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Australia Asks European Commission To Review Italy's Block On Vaccine Shipments

A health care worker in Sydney, Australia receives their COVID-19 vaccination this month. Italian authorities got the European Commission to block a shipment of 250,700 doses of vaccine destined for Australia from Europe this week.
A health care worker in Sydney, Australia receives their COVID-19 vaccination this month. Italian authorities got the European Commission to block a shipment of 250,700 doses of vaccine destined for Australia from Europe this week.

Australia has asked the European Commission to review Italy's decision to block a shipment of Oxford-AstraZeneca COVID-19 vaccines to the Pacific Island nation this week.

Earlier this week, Italian authorities requested the European Commission block a shipment of 250,700 doses of the vaccine destined for Australia from Europe. AstraZeneca has failed to meet European Union supply commitments.

Italy argued Australia was not a "vulnerable" nation and should not qualify to receive such a shipment. Italy's leaders also cited the ongoing shortage of vaccines in the EU as the reason for requesting the body block the export.

Australian Prime Minister Scott Morrison said during a press conference that Italian authorities had the right to try and block the vaccine shipments to Australia, and he acknowledged Italy is dealing with far higher cases of coronavirus than Australia is.

Italy reports more than 2.9 million confirmed coronavirus cases, according to Johns Hopkins University's COVID-19 tracking project. Australia reported 90 active cases of COVID-19.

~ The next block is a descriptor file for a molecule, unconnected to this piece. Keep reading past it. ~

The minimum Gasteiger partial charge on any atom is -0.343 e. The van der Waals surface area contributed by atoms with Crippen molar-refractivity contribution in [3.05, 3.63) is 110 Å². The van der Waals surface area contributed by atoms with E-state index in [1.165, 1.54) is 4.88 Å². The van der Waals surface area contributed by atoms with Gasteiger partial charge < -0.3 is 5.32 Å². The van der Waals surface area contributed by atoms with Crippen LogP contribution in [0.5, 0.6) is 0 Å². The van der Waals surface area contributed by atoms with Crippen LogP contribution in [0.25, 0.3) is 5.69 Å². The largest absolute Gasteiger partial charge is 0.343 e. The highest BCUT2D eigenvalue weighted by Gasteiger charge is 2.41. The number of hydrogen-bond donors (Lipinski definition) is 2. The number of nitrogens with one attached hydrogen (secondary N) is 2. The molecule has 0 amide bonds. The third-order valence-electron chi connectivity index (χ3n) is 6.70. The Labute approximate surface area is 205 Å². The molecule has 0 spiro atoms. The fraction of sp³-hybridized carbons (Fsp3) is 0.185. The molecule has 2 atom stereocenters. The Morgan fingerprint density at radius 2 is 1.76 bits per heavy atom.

"I can certainly understand the high level of anxiety that would exist in Italy and in many countries across Europe, as is regularly conveyed to me," Morrison said. "And so they have some real difficulties there. They are in an unbridled crisis situation. That is not the situation in Australia."

This was the first vaccine shipment intervention since the EU approved rules that could limit the transport of vaccines outside of member nations. The commission approved COVID-19 vaccine export regulations inside the EU to try to protect its supplies.

Morrison reassured Australians that the country's immunization program wouldn't be effected by the shipment blockade.

"We have been able to secure our supplies, and additional supplies for importation, both with Pfizer and AstraZeneca, which means we can continue the rollout of our program," he said. "This particular shipment was not one we'd counted on for the rollout, and so we will continue unabated."

Vaccine nationalism

The EU's vaccine export regulations have been criticized as promoting "vaccine nationalism" to the detriment of global pandemic recovery.

The new Director General of the World Trade Organization, Ngozi Okonjo-Iweala told NPR, "when people think of vaccines, when they think of therapeutics and diagnostics, these are also traded goods. And to the extent that countries, WTO members, have export restrictions or even prohibitions on the exports of these goods, this helps hold back the recovery. "

Okonjo-Iweala said getting countries to drop export restrictions on vaccines and medical supplies needed to fight the coronavirus pandemic will be one of her top priorities.

Morrison, though, defended Italy and the EU from those accusations in this case.

"It's fair to say the European Union has seen a large amount of vaccines leave the European Union, so it would be unfair to suggest that they've engaged in a universal practice of that nature," he said.

Copyright 2021 NPR. To see more, visit https://www.npr.org.